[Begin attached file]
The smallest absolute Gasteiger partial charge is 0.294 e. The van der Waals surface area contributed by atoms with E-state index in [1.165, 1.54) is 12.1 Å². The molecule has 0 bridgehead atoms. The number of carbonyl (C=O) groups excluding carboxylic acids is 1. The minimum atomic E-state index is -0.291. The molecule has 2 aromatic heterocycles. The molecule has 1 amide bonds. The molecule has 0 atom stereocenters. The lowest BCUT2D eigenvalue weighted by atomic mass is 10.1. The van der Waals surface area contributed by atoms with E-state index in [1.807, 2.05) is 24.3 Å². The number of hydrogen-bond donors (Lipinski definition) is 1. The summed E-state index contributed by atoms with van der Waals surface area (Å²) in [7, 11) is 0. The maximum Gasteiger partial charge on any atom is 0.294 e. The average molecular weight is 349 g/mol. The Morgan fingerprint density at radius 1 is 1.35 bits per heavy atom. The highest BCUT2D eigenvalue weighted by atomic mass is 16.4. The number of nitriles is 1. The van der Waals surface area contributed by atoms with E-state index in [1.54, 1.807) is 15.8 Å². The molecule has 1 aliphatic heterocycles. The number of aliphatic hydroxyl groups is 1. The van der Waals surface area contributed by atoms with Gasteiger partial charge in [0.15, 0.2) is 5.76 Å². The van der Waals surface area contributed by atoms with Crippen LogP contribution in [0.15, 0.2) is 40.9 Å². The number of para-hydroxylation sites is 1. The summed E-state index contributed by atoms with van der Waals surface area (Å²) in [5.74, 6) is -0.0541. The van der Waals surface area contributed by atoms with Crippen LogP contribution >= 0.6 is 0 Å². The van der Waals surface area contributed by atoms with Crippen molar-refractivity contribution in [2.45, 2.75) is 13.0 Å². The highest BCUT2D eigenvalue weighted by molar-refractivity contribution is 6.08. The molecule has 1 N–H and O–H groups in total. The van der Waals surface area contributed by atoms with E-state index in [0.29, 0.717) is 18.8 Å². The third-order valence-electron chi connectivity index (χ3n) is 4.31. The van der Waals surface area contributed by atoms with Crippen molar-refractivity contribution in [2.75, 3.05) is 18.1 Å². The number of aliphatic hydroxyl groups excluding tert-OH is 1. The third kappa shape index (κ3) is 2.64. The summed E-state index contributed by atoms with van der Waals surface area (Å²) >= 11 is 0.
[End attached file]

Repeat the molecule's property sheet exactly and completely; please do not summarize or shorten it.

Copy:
The smallest absolute Gasteiger partial charge is 0.294 e. The van der Waals surface area contributed by atoms with E-state index in [1.165, 1.54) is 12.1 Å². The molecule has 0 bridgehead atoms. The number of carbonyl (C=O) groups excluding carboxylic acids is 1. The minimum atomic E-state index is -0.291. The molecule has 2 aromatic heterocycles. The molecule has 1 amide bonds. The molecule has 0 atom stereocenters. The lowest BCUT2D eigenvalue weighted by atomic mass is 10.1. The van der Waals surface area contributed by atoms with E-state index in [1.807, 2.05) is 24.3 Å². The number of hydrogen-bond donors (Lipinski definition) is 1. The summed E-state index contributed by atoms with van der Waals surface area (Å²) in [7, 11) is 0. The maximum Gasteiger partial charge on any atom is 0.294 e. The average molecular weight is 349 g/mol. The Morgan fingerprint density at radius 1 is 1.35 bits per heavy atom. The highest BCUT2D eigenvalue weighted by atomic mass is 16.4. The number of nitriles is 1. The van der Waals surface area contributed by atoms with E-state index in [1.54, 1.807) is 15.8 Å². The molecule has 1 aliphatic heterocycles. The number of aliphatic hydroxyl groups is 1. The van der Waals surface area contributed by atoms with Gasteiger partial charge in [0.15, 0.2) is 5.76 Å². The van der Waals surface area contributed by atoms with Crippen LogP contribution in [0.15, 0.2) is 40.9 Å². The number of para-hydroxylation sites is 1. The summed E-state index contributed by atoms with van der Waals surface area (Å²) in [5.74, 6) is -0.0541. The van der Waals surface area contributed by atoms with Crippen LogP contribution >= 0.6 is 0 Å². The van der Waals surface area contributed by atoms with Crippen molar-refractivity contribution in [2.45, 2.75) is 13.0 Å². The highest BCUT2D eigenvalue weighted by molar-refractivity contribution is 6.08. The molecule has 1 N–H and O–H groups in total. The van der Waals surface area contributed by atoms with E-state index in [0.29, 0.717) is 18.8 Å². The third-order valence-electron chi connectivity index (χ3n) is 4.31. The van der Waals surface area contributed by atoms with Crippen molar-refractivity contribution in [2.75, 3.05) is 18.1 Å². The number of aliphatic hydroxyl groups excluding tert-OH is 1. The third kappa shape index (κ3) is 2.64. The summed E-state index contributed by atoms with van der Waals surface area (Å²) >= 11 is 0.